Cover of House Bill 1043, courtesy of Colorado General AssemblyColorado’s new felony DUI law went into effect last month, and Fourth Judicial District Attorney Dan May said he anticipates well over 100 such convictions in the first year, as Andy Koen writes for KOAA5. May said he charged at least 10 people from the Pikes Peak Region of Colorado Springs since the law went into effect, Koen reports.

As this blog wrote, under the new law (House Bill 15-1043), a person convicted of a fourth drunk driving offense can be charged with a felony and fined up to $500,000. Before this law went into effect, anyone convicted of a DUI in Colorado was only charged with a misdemeanor and sentenced up to one year in jail.

May said that prior to this bill, “There was nothing that allowed us to see how many multiple DUI people you had,” as Koen writes. The law makes it possible to track how many people are in the “four or more category” of DUIs, May said.

Koen quotes May:

‘We needed this felony to drive home to some people that this is a public safety issue, you’re risking families, you’re risking kids every time you get on out there and drive drunk,’ May said.

‘We need you to stop, and if that means putting some people in prison to bring that point home, then that’s what we’re gonna do.’

Chhun Sun writes for The Gazette that before the new law, a suspected drunk driver could be put in a cab and sent home or taken to a hospital for treatment, according to Officer Michelle Nethercot, who recently wrote the arrest affidavit for a 53-year-old man allegedly involved in a crash on the south side of Colorado Springs. Police suspected the man, William Randall Nance, of driving under the influence and then found that he had eight previous DUI-related convictions, Sun writes.

Try, Try Again

The bill, which Governor Hickenlooper signed in June, had failed to get through the legislature repeatedly in the recent years, Sun notes. It was after the Governor said it was a priority in his State of the State address in January, that the bill finally passed, several months later, Sun writes.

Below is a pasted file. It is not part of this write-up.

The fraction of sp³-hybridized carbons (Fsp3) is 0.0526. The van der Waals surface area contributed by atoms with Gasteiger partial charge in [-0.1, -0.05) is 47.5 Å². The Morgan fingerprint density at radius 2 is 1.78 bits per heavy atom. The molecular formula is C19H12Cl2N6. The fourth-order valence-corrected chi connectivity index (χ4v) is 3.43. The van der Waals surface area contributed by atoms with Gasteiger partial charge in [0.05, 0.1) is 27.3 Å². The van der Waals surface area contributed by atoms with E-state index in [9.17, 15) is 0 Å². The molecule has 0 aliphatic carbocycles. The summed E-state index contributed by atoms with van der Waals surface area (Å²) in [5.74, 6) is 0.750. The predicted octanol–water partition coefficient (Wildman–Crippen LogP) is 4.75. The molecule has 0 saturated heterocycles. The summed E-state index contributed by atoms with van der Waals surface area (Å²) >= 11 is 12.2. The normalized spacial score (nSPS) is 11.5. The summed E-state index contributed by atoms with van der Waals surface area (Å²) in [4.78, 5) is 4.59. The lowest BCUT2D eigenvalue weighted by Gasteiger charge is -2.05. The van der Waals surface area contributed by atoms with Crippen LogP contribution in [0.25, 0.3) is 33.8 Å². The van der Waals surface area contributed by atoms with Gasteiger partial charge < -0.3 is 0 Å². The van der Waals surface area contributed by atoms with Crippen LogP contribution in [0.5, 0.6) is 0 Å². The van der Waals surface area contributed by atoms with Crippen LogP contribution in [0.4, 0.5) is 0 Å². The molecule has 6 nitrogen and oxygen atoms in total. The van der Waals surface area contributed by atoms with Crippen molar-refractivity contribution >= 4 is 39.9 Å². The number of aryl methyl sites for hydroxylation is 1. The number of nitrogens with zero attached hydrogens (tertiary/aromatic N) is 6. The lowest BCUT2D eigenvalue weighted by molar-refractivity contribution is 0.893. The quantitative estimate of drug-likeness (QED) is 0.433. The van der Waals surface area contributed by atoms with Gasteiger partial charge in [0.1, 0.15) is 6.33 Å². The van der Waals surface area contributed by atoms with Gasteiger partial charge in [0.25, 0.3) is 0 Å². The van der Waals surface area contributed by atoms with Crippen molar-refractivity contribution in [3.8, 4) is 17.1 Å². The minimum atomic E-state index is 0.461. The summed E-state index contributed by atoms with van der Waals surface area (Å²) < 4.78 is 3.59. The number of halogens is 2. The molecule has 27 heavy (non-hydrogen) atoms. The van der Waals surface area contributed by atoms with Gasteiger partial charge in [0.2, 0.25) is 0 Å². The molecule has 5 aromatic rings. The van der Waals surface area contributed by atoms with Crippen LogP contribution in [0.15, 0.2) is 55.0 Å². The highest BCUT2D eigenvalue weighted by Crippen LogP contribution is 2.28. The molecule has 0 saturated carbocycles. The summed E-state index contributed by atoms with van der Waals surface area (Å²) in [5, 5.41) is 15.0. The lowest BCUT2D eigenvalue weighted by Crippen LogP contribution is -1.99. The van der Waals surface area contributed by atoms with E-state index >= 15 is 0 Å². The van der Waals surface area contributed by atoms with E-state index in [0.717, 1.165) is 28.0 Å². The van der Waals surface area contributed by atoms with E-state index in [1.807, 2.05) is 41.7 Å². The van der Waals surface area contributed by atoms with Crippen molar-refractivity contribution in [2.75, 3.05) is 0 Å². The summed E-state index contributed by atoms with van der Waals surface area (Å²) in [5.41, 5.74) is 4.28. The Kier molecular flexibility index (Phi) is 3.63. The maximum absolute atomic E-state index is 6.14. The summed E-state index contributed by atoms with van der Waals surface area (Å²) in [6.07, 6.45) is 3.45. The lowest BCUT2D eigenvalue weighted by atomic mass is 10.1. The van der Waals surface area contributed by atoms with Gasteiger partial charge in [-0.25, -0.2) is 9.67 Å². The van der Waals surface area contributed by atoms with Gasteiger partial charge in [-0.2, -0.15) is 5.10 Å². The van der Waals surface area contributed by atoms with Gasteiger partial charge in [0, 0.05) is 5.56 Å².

The previous law was not a deterrent for repeat offenders, the district attorney May said, as Sun writes. “We’re extremely thankful (to) the legislators now that we have a felony DUI when you get to four,” May said.

Nethercot said that not all drivers know about the new law, Sun writes. However Sun adds that drivers are starting to be aware of the new law.

Sun reports that after Nance was arrested towards the end of Labor Day weekend, police sent out a press release saying; “This is not the first person arrested since felony DUI laws (were enacted), however the number of arrests for DUI seemed remarkable.” Following Nance’s recent appearance in court, where he was ordered to stop drinking alcohol and to sign up for random testing, a reporter from KKTV approached him, Sun writes. The reporter asked Nance what would make him stop drinking and driving, “Or have you stopped already?” Sun writes.

Nance responded that he had already stopped and that he is seeking treatment and help. Nance is next scheduled to appear in court in the criminal case on September 30, Sun writes.

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